Peoples Sustainability Treaties People’s Sustainability Treaties
Details of the Proposal


Failure at Rio+20 cannot be accepted; failure of the official process should not become an obstacle towards successful evolving of a global movement to lead the transition towards sustainable futures on earth. CSOs shall not make a historical mistake of simply being reactive to a weak international agenda on sustainable development; they need to assume their rightful place in global citizenry and provide the vision, leadership, and commitment towards reinforcing a strong agenda and action plan to forge ahead in a transition towards sustainable futures for all, including both humans and biodiversity.


The Peoples’ Sustainability Treaties initiative is an open invitation to civil society to come together to develop an independent, collective outcome for a sustainable future beyond Rio+20. These independent collective agreements are produced by people’s organizations in parallel to the official UNCSD2012 and to further to strengthen the People’s Summit Rio+20 and all other independent efforts towards creating people’s visions and voices. The treaties are essentially a forward looking process and targets a future beyond Rio+20 and will become a living document towards the transition to a sustainable world order.


Proposals and abstracts

Peoples Sustainability Treaties on Sustainable Development Goals


Certain broad thematic issues may be more appropriately addressed across the targets and indicators of all SDGs, rather than comprising a specific goal in its own right.

  • Poverty eradication (is an overarching goal to which all SDGs contribute);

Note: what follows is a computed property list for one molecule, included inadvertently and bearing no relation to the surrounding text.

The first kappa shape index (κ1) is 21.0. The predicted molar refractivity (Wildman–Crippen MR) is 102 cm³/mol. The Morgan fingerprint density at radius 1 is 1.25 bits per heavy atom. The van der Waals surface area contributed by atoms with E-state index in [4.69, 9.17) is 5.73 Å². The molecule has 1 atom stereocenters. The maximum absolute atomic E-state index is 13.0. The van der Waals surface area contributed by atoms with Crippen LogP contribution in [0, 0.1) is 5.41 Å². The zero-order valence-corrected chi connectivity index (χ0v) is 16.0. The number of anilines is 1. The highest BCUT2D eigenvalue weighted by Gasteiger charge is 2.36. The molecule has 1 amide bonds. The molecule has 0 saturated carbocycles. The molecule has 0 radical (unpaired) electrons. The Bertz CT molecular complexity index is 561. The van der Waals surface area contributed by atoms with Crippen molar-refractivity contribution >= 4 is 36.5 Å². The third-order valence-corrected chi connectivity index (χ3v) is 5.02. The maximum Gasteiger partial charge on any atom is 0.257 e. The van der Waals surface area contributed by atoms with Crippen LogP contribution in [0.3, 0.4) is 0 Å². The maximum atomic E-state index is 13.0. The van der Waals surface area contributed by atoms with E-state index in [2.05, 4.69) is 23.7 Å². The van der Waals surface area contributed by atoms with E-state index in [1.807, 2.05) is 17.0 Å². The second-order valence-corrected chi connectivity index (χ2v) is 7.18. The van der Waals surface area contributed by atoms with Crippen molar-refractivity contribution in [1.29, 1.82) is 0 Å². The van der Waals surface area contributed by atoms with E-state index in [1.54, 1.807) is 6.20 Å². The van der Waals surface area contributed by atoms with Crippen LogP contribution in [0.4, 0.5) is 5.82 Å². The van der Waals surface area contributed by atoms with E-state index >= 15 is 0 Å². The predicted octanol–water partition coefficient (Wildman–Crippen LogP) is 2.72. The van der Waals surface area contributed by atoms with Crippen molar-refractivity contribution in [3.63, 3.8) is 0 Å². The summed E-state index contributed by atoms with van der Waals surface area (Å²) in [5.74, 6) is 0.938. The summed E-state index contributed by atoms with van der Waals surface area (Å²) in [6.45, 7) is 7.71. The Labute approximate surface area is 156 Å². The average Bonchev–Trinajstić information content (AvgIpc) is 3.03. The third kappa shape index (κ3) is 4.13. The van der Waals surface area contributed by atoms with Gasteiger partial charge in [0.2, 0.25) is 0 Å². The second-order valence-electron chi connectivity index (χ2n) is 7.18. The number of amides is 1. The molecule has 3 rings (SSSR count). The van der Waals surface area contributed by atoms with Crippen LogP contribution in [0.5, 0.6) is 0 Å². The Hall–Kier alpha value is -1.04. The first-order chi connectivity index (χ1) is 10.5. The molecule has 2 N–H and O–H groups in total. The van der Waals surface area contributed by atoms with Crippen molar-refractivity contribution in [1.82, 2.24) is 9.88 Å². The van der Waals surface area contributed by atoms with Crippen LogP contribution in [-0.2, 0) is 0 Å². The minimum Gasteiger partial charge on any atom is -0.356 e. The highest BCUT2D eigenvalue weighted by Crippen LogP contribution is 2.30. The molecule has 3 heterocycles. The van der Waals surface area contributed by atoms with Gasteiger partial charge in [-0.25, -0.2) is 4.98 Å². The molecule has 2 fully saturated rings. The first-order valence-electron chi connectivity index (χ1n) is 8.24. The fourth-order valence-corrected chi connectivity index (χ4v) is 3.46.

• Equality (including gender equality, equality of resource access and distribution, income equality and intergenerational equality);
  • Resilience (to both the natural disasters and the effects of climate change);
  • Sustainable Consumption and Production (as in sustainable lifestyles and livelihoods);
  • Planetary Boundaries (environmental limits).


Based on this, we the Civil Society of the World urge an outcome of Rio+20 to be the launch of an agreed process for the creation of Sustainable Development Goals under the principles express hereby.




We the Civil Society of the World judge that, as the fundamental premises under which an SDG framework would be defined, the key principles must be ambitious and aspirational. We urge the UN Bureau of the Preparatory Committee of Rio+20 and the member states to strongly consider these clearly defined principles as part of the outcomes of the SDG framework under discussion.

  • Principle #1: Universality: globally agreed and relevant for all countries, involving international overriding goals, with countries developing their own pathways to targets. This will require strengthening governance practice and institutions.
  • Principle #2: Focused on poverty eradication: SDGs have to aim at eradicating poverty by addressing its root causes.
  • Principle #3: Rights-based approach: SDGs must be conceived under the language and action of a rights based approach, serving as an overarching guide to systematic change, upholding the Principle of Non-Regression (that nations cannot amend or repeal current laws designed to protect human rights).
  • Principle #4: Comprehensiveness: each goal must integrate social, environmental and economic dimensions, and interconnect these areas. This will provide a holistic and cross-cutting framework that can better deliver for people and the environment. The global challenges we currently face are interlinked, and therefore solutions must reflect this, using the relationships between the issues to address them in an integrated-systems fashion.
  • Principle #5: Measurability: SDGs must have clear and transparent indicators, along with near-term benchmarks within the longer-term scope of the goals. Qualitative metrics should also be used to judge progress, and identifying regional disparities otherwise not recognised through quantitative data. Universal definitions of terminology must also be agreed upon to help facilitate the process.




Peoples Sustainability Treaties on Consumption and Production